HOUSTON (AP) – Bobby Jenks was as relaxed as a rookie could be, playing cards in the clubhouse Monday, his thoughts far removed from his first blown save in the World Series.

Maybe it was because as soon Scott Podsednik bailed out Jenks and the White Sox with a bottom-of-the-ninth homer in Game 2 Sunday night, manager Ozzie Guillen made sure he found his hefty closer and told him to get over it.

And do it in a hurry.

“He said, “Stuff like that happens. Be sure you’re ready for the next day,”‘ Jenks said after a workout at Minute Maid Park. “As soon as the ball went out of the park, obviously the team went out and I was looking around for Bobby,” Guillen said. “You don’t have to look twice because you can see him right away.”

And when Guillen hit the White Sox’s clubhouse Monday, he spotted starter Mark Buehrle giving the 6-foot-3, 270-pound Jenks a hug.

“That’s us,” Guillen said. “That’s the way we are. “Don’t worry about it, just get it tomorrow.’ I think the closer’s job is the toughest job in baseball. You get paid to close and then when you don’t, people are all over your case.”

Jenks says he’s fully aware of the closer’s mandatory approach to ending ball games: don’t dwell on the previous game, whether it was good or bad. Especially with a championship perhaps resting on how he pitches and the crowd noise deafening on each pitch he delivers. Don’t forget, too, that just under four months ago, Jenks was making his major league debut after being promoted from Double-A.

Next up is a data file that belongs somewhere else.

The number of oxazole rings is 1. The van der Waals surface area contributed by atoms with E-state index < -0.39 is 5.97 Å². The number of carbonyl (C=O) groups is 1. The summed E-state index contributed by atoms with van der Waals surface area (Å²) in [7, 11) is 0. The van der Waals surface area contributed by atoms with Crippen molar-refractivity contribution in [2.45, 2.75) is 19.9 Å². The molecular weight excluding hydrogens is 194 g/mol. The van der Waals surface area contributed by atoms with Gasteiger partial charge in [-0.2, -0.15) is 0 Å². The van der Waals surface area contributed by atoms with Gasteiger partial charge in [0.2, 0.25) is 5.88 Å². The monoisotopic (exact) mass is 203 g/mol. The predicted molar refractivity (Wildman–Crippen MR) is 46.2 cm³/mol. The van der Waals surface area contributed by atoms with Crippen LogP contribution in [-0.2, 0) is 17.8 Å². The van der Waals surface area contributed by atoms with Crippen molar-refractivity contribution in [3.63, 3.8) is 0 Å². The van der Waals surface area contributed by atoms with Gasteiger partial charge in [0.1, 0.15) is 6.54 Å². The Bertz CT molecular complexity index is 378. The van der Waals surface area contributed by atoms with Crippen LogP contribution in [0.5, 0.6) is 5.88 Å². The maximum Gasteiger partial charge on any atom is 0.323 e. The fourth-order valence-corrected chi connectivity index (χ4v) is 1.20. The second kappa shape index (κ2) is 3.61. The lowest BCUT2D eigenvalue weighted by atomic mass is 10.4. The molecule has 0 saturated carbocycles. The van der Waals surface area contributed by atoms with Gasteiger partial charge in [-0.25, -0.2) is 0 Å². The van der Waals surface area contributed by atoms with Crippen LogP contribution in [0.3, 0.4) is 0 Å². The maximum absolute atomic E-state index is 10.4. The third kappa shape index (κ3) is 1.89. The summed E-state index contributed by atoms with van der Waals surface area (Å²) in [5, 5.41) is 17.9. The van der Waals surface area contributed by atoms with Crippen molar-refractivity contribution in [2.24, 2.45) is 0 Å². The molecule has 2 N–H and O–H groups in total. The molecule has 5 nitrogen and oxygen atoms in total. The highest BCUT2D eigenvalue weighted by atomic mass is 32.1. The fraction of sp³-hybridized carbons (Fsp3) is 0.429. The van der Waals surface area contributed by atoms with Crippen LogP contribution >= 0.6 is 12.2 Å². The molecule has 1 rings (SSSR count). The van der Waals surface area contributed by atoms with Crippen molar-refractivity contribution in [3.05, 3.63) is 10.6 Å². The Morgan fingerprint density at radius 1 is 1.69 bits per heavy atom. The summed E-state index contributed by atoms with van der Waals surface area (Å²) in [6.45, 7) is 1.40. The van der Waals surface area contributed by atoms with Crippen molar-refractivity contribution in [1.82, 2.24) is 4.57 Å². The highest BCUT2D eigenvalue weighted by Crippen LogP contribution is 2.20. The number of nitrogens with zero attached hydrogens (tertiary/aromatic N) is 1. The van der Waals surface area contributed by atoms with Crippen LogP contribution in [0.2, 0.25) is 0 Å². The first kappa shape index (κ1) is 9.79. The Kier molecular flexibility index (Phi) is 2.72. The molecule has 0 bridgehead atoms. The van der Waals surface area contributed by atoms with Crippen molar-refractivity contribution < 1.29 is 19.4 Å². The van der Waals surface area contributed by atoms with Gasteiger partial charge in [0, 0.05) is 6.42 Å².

After a two-week respite and not pitching at all in the AL championship series, Jenks came into Game 1 against the Houston Astros and struck out three of the four batters he faced, including Jeff Bagwell on a 100 mph fastball, to earn the save in his first-ever World Series appearance. He jumped off the mound in joy.

Twenty-four hours later, he got smacked with the other end of his highly visible job.

He gave up a single to Bagwell, issued a walk and yielded a tying, two-run single to Jose Vizcaino with two outs in the ninth. Jenks then got pulled.

Winning soothed the disappointment of his outing.

“It was nice, even though what happened in the top of the ninth. You can get it over it real easy with a win like that,” Jenks said. “I made a good pitch and Vizcaino did a good job taking his approach to the plate and going the other way with it.”

Jenks, more than anyone, can understand what Houston closer Brad Lidge is dealing with. One of the most unhittable pitchers in the majors all season, Lidge has given up gut-wrenching homers to Albert Pujols in the NLCS and then Sunday night to Podsednik.

“He’s just very good at what he does. I’m sure he feels the same way,” Jenks said. “That he can take the last two outings and put them in the book and be ready for tomorrow. You can never doubt yourself when you are a closer. It’s very important. You can’t dwell over the little things or it will be stuck in your head the next time you go out.”

And the 24-year-old Jenks knows his next time could be Tuesday night in Game 3. Guillen might walk out of the dugout and spread his arms, signaling for the big guy in the bullpen, a rather humorous reference to Jenks’ girth.

“He’s a fat kid. He doesn’t deny it,” Guillen said with a laugh Monday.

Jenks doesn’t mind the jokes, as long as Guillen keeps calling him to come in.

“It’s nice,” Jenks said. “No matter what happens, he’ll throw you back out there.”

AP-ES-10-24-05 1908EDT


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